Wasatch weather nerds and snow junkies rejoice! The latest forecasts appear to all but promise a prolonged period of unsettled weather across Northern Utah.
What’s Coming At You Tonight:
As Trey mentioned, the cold stretch we are experiencing is due to the deep, long-wave trough that is currently draped across the Western half of the country. Upstream of the parent long-wave, resides a “kicker” trough over the PNW. This short-wave will dive into the intermountain west this evening. The result will be brutal cold (-18 C at 700 mb!) and limited moisture (~0.1-0.15″ SWE) for northern Utah. The wildcard for this system will be, you guessed it, the lake-effect component. Lake-700 mb temperature differences will be in excess of 20-22 degrees Celsius into the early morning hours. The favorable temperature difference, low-level convergence over the lake and moderate winds aloft could result in lake effect for some places. This is highly dependent on the 700 mb steering flow direction. If the flow is predominately northwesterly, the Cottonwoods will benefit. If the flow veers to a more northerly direction, then the Oquirrhs will be in the line of fire.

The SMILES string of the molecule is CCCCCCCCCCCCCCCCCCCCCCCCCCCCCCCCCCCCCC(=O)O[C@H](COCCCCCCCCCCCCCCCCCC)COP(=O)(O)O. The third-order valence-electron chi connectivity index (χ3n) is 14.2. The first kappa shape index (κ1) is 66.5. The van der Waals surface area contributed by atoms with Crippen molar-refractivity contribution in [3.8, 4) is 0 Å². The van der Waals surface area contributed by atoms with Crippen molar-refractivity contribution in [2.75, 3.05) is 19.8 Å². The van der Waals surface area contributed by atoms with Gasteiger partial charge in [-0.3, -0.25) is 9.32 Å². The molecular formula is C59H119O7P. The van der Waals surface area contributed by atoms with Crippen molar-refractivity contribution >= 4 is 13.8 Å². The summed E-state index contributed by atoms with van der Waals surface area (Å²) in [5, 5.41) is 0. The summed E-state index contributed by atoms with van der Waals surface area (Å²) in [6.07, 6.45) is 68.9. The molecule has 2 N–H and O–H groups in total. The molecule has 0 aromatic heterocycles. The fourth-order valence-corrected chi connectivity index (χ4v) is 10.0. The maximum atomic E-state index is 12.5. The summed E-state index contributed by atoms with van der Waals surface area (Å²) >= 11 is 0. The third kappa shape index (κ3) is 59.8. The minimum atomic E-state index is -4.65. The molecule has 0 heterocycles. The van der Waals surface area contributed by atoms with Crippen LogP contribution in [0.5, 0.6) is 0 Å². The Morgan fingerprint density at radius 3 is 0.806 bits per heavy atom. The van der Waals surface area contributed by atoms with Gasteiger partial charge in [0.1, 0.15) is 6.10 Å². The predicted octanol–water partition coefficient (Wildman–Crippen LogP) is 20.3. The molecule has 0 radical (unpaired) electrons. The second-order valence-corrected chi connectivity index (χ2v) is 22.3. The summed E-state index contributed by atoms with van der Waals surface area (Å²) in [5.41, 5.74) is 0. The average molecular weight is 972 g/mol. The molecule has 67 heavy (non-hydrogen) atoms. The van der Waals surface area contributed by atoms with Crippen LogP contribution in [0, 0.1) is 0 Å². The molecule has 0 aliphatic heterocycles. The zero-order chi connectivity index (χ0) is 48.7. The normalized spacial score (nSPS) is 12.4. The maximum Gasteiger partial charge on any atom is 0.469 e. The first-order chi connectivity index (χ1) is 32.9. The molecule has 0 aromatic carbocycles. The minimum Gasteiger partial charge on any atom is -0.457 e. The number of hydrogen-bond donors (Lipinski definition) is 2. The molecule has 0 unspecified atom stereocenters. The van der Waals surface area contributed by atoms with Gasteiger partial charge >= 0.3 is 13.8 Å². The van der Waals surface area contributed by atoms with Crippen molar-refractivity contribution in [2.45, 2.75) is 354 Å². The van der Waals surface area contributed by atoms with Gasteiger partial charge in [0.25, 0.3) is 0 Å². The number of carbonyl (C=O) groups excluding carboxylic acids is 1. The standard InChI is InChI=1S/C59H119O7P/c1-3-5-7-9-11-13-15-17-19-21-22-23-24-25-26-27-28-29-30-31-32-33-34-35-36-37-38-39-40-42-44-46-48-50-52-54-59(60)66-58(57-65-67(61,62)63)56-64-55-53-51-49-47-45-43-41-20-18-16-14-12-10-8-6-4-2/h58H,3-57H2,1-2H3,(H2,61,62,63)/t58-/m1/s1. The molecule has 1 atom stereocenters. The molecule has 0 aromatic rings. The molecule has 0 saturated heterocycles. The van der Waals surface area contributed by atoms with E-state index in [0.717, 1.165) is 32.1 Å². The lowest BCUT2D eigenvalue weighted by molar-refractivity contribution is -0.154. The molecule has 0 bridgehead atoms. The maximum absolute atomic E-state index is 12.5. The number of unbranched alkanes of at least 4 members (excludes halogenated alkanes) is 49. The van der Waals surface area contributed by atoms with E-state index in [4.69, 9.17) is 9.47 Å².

All things considered, I will forecast 2-5″ for the higher elevations, with the Cottonwoods falling on the upper end of the scale if lake effect prevails.
Down the Pipeline:
After dropping to seasonal lows, temperatures will rebound nicely. By Thursday evening, the Intermountain West will start to feel the effects of a plume of tropical moisture known as an atmospheric river. Due to its tropical origins, the snow levels in this relatively warm event will struggle to reach the valley floor.
Above 7000′, the precipitation will be falling as snow, and there should be a lot of it. Heavy, wet, base-building snow. Its a little early to throw out exact totals, but the NAEFS Ensemble mean is throwing out QPF totals upwards of 3″ through the weekend.
Midway through next week (8-10 days out), there appears to be another “atmospheric river” type event that could have implications for our area. Just for fun, here’s the 10 day accumulated snow totals produced by the GFS (Note the ECMWF produces about half this accumulated snow):
Nearly 100″ produced out in GFS model fantasy land!!! Realistic? Probably not.. Fun to think about? ABSOLUTELY.
ALL ABOARD THE HYPE TRAIN